What's the relationship between a man and his coat?
I never look forward to bad weather but it is good when you can wear a great coat again. I've got a Vivienne Westwood bomber and in fact the more I wear it the greater my attachment grows, and of course on a basic level man and coat is quite a primeval thing about protection and warmth. You've got what you need to survive the winter, but you're also projecting out a fashion message, when you roll all that together; it's your top layer, your comfort blanket and everything else.
Which of your jackets are you most proud of?
We've just done a five year retrospective at Liberty featuring everything from beautiful parkers made from kilt fabric to fire-resistant pieces but it tends to be the remade pieces I'm most proud of because they're a labour of love you know. We've used waterproof sleeping bag material used by the British military and military-grade mesh, with remades we run to a maximum of only 50 pieces worldwide, we make them in our own studio and it tends to be those pieces that I'm most proud of.
I don't feel like main fashion houses sell outerwear in the right way, there's little emphasis on it considering how important coats and jackets are in the average man's wardrobe.
Our first collection we ever made commercially was just five pieces of outerwear all from one military parachute and it's part of the DNA of the brand today Barneys specifically came to us because they knew it was our specialism.
Why is function so important as a designer? Why is it not just about the look?
For me it's about validation in design and knowing a design has been considered all the way through. I don't profess to be an archetypal high-fashion designer but for me it's very much about the product, understanding the commercial product, finding that niche and then introducing those ideas in other areas. Having a product that really works is at the center of what we do. I suppose it comes back to function, people can understand the need for something super lightweight or weather proofed. That they can understand what an item can bring to their life as a consumer or user is really important. Breathable fabrics are something that really works for the customer. Bags and carry is another area that features a lot of technical innovation too.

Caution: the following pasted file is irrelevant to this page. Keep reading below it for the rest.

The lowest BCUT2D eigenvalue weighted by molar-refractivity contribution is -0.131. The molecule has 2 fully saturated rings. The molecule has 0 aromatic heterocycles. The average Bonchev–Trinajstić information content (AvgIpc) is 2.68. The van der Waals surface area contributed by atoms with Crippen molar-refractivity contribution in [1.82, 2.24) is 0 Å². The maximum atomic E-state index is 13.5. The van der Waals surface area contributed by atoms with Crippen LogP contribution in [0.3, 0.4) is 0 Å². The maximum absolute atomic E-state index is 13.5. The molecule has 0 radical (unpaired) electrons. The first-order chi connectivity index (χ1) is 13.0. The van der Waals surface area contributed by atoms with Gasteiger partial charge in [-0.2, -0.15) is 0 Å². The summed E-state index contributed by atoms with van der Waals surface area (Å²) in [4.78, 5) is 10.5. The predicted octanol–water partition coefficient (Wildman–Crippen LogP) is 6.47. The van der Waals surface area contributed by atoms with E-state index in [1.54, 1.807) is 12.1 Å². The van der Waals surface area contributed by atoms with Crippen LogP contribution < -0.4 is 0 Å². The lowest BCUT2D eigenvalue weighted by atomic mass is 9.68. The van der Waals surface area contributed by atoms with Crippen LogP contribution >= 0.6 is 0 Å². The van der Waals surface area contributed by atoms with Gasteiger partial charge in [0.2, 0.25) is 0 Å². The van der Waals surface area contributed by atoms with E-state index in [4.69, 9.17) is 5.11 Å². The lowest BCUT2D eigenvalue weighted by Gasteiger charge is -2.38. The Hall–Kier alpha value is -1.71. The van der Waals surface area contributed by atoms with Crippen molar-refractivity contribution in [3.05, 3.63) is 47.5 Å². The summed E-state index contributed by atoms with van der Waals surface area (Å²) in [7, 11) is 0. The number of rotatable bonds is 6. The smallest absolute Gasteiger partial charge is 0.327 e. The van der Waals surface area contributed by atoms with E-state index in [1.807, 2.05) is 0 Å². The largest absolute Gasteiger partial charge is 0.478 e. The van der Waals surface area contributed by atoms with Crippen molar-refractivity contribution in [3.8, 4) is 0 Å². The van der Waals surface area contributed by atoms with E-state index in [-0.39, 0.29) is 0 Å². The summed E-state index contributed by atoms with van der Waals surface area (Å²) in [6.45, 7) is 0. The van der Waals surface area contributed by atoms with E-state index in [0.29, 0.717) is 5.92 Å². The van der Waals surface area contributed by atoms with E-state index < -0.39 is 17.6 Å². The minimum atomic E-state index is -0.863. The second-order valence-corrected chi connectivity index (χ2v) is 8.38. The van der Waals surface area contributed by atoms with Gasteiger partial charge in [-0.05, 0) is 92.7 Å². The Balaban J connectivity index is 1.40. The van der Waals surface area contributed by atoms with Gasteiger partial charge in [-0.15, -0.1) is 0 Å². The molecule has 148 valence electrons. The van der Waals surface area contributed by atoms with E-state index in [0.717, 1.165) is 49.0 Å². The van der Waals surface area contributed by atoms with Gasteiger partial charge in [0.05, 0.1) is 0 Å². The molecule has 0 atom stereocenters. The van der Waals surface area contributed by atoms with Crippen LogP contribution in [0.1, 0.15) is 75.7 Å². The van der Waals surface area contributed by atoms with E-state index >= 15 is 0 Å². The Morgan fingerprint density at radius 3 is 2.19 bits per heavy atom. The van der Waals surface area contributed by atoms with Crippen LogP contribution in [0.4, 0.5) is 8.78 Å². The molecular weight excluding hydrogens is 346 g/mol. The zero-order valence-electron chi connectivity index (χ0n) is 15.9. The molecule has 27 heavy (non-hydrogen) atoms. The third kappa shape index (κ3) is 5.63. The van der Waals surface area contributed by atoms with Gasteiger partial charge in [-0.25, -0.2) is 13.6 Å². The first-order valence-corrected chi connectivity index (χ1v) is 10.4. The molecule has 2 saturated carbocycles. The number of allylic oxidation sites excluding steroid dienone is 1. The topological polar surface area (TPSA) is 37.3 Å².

What are your top fabrics?
I make a lot of use of a Japanese recycled fabric created through the reprocessing of plastic bottles. We also work with companies like the Action Sports Fabric group or ASF. If I'm being really honest for us it's more the technical qualities we've been able to achieve through the fabrics themselves rather than innovation in the construction of our pieces that elevates our designs. The Schoeller fabric we used for Spring/Summer 2014 is a four way stretch fabric, breathable, incredibly comfortable and has the functionality as well. There are limitations inherent in manufacturing in the UK in terms of construction, it's not like we're sitting atop a factory in the Far East and have the latest laser bonding techniques to hand. We're still small in the big scheme of things, so developing new tech and new methods can be very difficult. I've been proud of our work with Hiroshi Fujiwara's accessories brand Head Porter. It's amazing having all that Japanese technical expertise in bag making become part of our world, we ended up with a unique product, working with Moncler was another huge endorsement for the Raeburn brand.
You've had a weird relationship with the whole fashion thing. It feels like everyone else gets screamed about as soon as they leave the fashion college womb. With you it feels like you came up and then people got you. Yet your brand does have that fashion seal of approval now.
On a personal level I'm not a person to get on my soap box, we grew to 70-80 stockists worldwide almost under-the-radar. I read Patagonia's founder Yvon Chouinard's books The Responsible Company and Let My People Go Surfing, and he is honest and candid about how they started their business, what did and didn't work, their future plans, and thinking about his staff. What we've done has always been very clear, the concept is strong, press hype gets found out in fashion after a while, we tried to create a credible foundation and worked on growing step-by-step from there.